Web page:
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Homelessness is a significant issue in both rural and urban areas of the Finger Lakes region

In the Community

Photo by Santiago Mitre: https://www.pexels.com/photo/person-sleeping-on-street-10719330/

Despite being viewed as an urban problem, homelessness is increasing in rural communities of the Finger Lakes region as well, according to a new Common Ground Health issue spotlight.

Homelessness increased by 215% collectively in Ontario, Seneca, Wayne and Yates counties and by 46% collectively in Allegany, Chemung, Livingston, Schuyler and Steuben counties between 2007 and 2021, U.S. Department of Housing and Urban Development statistics show.

“Just as poverty was revealed to be a region-wide issue in our 2019 Overloaded report, our spotlight shows that homelessness also is a significant issue across the entire Finger Lakes region,” said Wade Norwood, CEO, Common Ground Health.

“Homelessness in our region affects people of every race, gender, age and ethnicity in cities and in rural towns.”

Factors contributing to increasing homelessness include the gap between increasing housing costs and stagnant wages, the low availability of affordable housing, disabilities, poor mental or physical health, substance use disorders, trauma, attempts to escape from domestic violence, financial or life crises, and systemic inequalities that perpetuate discrimination and poverty.

Based on an examination of regional data and interviews with community partners, Unhomed: A Spotlight on Homelessness in the Finger Lakes Region also highlights the limitations to getting complete data on homelessness and on the issue of “hidden homelessness” in rural and suburban areas.

“The ability to collect complete homelessness data is limited due to such factors as the time of year data are collected and the forms of sheltering used,” said Zoë Mahlum, health planning research analyst, Common Ground Health.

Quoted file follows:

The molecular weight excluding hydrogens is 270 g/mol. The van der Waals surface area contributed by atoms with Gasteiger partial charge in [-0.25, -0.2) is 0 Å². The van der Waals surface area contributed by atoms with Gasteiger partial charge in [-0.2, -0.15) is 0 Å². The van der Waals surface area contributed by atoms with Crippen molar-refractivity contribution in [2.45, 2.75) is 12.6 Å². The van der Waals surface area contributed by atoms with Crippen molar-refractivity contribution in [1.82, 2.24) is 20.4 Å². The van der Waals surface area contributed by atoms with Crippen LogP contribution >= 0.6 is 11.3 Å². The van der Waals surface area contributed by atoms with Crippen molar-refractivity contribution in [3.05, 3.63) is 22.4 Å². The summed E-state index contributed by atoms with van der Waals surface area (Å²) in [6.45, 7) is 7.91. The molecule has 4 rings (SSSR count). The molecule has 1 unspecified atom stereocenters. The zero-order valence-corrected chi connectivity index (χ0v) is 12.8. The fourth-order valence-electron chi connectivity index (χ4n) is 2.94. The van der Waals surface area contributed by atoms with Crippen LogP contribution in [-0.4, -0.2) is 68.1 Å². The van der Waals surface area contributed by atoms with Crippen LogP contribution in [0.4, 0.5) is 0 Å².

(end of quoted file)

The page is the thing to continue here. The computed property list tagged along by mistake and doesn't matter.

“While urban areas tend to heavily utilize shelters, rural and suburban areas see a higher prevalence of people seeking shelter in vehicles, tents, hotels or motels, or doubling or tripling up with relatives. As a result, many homeless individuals and families are difficult to locate, are not included in the data and represent ‘hidden homelessness.’ ”

The COVID-19 pandemic also added to the complexity of the homelessness problem, the issue brief states, as shelters reduced capacities to assist with social distancing practices and service providers were forced to move shelter-based housing to hotels.

In the issue spotlight, Common Ground concludes that while there are strong efforts within the region to improve conditions for the homeless population, greater local and national collaboration is needed to address the social and systemic issues at the root of the problem.

“At this time of year, as the weather grows colder, we know that unhoused families are making difficult choices to try to stay together and stay warm,” said Brenda Spratt, executive director of Family Promise of Ontario County. “Organizations like ours need the support of the entire community to ensure that all families have a place they can call home.”

To view and download the spotlight, go to: www.commongroundhealth.org/homelessness.

About Common Ground Health

Founded in 1974, Common Ground is the health research and planning organization for the Rochester-Finger Lakes region. We bring together leaders from health care, education, business, government and other sectors to find common ground on health challenges. Learn more at commongroundhealth.org.